Earlier this week, Los Angeles-based artist Tuesday Bassen accused international clothing retailer Zara of stealing several of her designs for its clothing and jewelry. Her Instagram post featured side-by-side comparisons of Bassen's art next to Zara's designs, which incorporated suspiciously similar elements. Bassen was incensed by the company's response, which denied any legal wrongdoing and insinuated that Bassen is not well-known enough for the public to confuse Zara's designs for hers. In a follow-up social media post, Bassen noted that she had retained "an aggressive lawyer" and is pursuing litigation.
In fashion, runway "knockoffs" are nothing new – many clothing companies produce low-cost variations on high-end designer duds, usually taking sufficient steps to change the design enough to avoid legal problems. But lesser-known clothing designers and independent artists sometimes find their work emblazoned on an international retailer's latest designs without attribution or payment. As Zara's response indicates, it can be difficult and expensive for unknown designers to fight back against multinational corporations, particularly with no guarantee of success. Bassen lamented on her Instagram post about Zara's dismissive reply that "[just] to have a lawyer get this LETTER has cost me $2k so far."
But litigation is frequent, particularly against repeat offenders like Zara, which the Guardian noted has been the target of similar accusations in the past. (Adam J. Kurtz, another artist who has complained that Zara appropriated his designs, created the website Shop the Stolen Art, which provides links to buy the original designs directly from the affected independent artists.) Forever 21 is another retailer which often comes under fire for appropriating work by other designers and independent artists. Late last year, artist Sam Larson accused the chain of copying his artwork for a very similar t-shirt design; press coverage noted how frequently that chain, too, has been accused of fashion plagiarism.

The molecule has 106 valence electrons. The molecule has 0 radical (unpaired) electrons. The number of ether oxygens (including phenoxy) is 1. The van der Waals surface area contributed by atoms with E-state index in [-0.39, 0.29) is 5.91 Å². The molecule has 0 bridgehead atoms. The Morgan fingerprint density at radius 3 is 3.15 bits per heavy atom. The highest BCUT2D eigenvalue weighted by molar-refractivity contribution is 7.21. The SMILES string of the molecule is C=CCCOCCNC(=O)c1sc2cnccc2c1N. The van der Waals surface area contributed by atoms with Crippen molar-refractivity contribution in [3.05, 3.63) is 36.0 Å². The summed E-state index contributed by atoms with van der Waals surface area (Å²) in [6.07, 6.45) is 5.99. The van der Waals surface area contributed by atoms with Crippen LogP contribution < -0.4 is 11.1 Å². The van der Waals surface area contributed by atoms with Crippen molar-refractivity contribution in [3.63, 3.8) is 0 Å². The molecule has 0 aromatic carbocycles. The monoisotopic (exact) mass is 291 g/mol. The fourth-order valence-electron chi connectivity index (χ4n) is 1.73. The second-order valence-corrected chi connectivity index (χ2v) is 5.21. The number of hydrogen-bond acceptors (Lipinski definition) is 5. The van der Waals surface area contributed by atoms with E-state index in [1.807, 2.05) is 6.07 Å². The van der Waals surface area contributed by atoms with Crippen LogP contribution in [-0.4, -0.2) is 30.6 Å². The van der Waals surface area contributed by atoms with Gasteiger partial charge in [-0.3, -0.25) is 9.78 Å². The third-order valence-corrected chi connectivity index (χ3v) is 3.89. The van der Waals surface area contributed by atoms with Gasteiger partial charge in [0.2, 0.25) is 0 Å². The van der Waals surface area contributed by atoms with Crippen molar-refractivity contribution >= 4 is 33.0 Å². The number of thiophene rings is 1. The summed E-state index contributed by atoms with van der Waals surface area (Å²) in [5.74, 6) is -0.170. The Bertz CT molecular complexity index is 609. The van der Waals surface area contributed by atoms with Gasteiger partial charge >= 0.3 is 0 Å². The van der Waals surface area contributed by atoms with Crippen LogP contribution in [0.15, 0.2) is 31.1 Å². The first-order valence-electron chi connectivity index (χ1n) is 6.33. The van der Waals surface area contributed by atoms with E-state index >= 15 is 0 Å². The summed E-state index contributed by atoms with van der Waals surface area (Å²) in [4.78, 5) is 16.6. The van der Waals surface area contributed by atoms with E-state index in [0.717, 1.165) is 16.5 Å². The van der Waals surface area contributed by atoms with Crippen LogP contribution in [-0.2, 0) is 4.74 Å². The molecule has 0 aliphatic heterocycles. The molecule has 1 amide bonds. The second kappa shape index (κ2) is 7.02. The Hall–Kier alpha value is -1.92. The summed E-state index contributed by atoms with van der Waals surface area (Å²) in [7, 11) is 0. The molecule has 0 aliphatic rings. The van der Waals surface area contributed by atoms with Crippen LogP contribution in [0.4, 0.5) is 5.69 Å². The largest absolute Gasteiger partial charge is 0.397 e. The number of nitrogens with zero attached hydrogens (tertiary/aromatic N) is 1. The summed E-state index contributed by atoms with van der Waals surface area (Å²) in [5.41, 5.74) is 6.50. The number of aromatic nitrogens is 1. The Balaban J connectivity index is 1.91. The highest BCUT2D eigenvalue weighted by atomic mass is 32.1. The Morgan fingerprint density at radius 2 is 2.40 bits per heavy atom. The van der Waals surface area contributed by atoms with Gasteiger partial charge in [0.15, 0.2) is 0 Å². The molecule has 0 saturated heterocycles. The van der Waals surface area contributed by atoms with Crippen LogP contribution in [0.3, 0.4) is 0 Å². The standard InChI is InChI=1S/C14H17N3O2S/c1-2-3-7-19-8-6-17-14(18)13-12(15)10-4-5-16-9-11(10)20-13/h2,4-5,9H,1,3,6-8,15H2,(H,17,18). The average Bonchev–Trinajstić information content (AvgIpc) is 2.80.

Fashion law is a fascinating topic of legal research, which includes a number of intellectual property and other issues. For background information, try a search of the Duke Libraries Catalog for the phrase "fashion law" to see available titles, like 2013's The Little Book of Fashion Law or 2014's Fashion Law: A Guide for Designers, Fashion Executives, and Attorneys. Although more general in their coverage, many intellectual property treatises also include some discussion of fashion design; consult our research guide to Intellectual Property for additional resources.
There are also a number of excellent and up-to-date blogs dedicated to fashion law. The Fashion Law was created by Julie Zerbo, who also co-authored a chapter in Fashion Law: A Guide for Designers, Fashion Executives, and Attorneys. Sheppard Mullin maintains The Fashion & Apparel Law Blog. Arent Fox also maintains Fashion Counsel. All three blogs provide regular updates on recent litigation and fashion law news.
For help locating these or other fashion law resources, be sure to Ask a Librarian.